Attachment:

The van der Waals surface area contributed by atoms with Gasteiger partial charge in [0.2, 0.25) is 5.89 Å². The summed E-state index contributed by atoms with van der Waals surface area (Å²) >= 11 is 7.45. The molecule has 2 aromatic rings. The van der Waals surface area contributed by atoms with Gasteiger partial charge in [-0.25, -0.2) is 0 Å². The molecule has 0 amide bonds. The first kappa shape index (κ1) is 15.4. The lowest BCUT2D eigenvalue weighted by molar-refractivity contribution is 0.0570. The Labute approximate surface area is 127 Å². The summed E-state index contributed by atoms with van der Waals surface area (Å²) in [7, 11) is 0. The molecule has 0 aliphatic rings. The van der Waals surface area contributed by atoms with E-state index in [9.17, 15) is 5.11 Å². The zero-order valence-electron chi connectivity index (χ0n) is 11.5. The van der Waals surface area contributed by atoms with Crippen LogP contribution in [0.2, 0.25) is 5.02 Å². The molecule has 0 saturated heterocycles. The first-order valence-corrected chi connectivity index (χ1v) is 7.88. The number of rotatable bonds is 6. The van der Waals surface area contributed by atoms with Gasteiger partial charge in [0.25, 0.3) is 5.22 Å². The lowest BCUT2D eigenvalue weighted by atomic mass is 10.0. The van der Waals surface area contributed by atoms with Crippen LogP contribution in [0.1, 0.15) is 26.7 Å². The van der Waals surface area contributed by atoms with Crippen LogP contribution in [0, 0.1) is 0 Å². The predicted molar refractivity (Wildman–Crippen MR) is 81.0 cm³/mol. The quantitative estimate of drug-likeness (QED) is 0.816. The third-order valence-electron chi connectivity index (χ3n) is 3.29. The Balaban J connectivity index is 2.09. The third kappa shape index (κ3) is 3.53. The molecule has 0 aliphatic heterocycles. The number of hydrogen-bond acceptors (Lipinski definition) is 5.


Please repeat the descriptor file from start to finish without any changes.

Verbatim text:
The van der Waals surface area contributed by atoms with Gasteiger partial charge in [0.2, 0.25) is 5.89 Å². The summed E-state index contributed by atoms with van der Waals surface area (Å²) >= 11 is 7.45. The molecule has 2 aromatic rings. The van der Waals surface area contributed by atoms with Gasteiger partial charge in [-0.25, -0.2) is 0 Å². The molecule has 0 amide bonds. The first kappa shape index (κ1) is 15.4. The lowest BCUT2D eigenvalue weighted by molar-refractivity contribution is 0.0570. The Labute approximate surface area is 127 Å². The summed E-state index contributed by atoms with van der Waals surface area (Å²) in [7, 11) is 0. The molecule has 0 aliphatic rings. The van der Waals surface area contributed by atoms with E-state index in [9.17, 15) is 5.11 Å². The zero-order valence-electron chi connectivity index (χ0n) is 11.5. The van der Waals surface area contributed by atoms with Crippen LogP contribution in [0.2, 0.25) is 5.02 Å². The molecule has 0 saturated heterocycles. The first-order valence-corrected chi connectivity index (χ1v) is 7.88. The number of rotatable bonds is 6. The van der Waals surface area contributed by atoms with Gasteiger partial charge in [0.25, 0.3) is 5.22 Å². The lowest BCUT2D eigenvalue weighted by atomic mass is 10.0. The van der Waals surface area contributed by atoms with Crippen LogP contribution in [0.1, 0.15) is 26.7 Å². The van der Waals surface area contributed by atoms with Crippen LogP contribution in [0, 0.1) is 0 Å². The predicted molar refractivity (Wildman–Crippen MR) is 81.0 cm³/mol. The quantitative estimate of drug-likeness (QED) is 0.816. The third-order valence-electron chi connectivity index (χ3n) is 3.29. The Balaban J connectivity index is 2.09. The third kappa shape index (κ3) is 3.53. The molecule has 0 aliphatic heterocycles. The number of hydrogen-bond acceptors (Lipinski definition) is 5.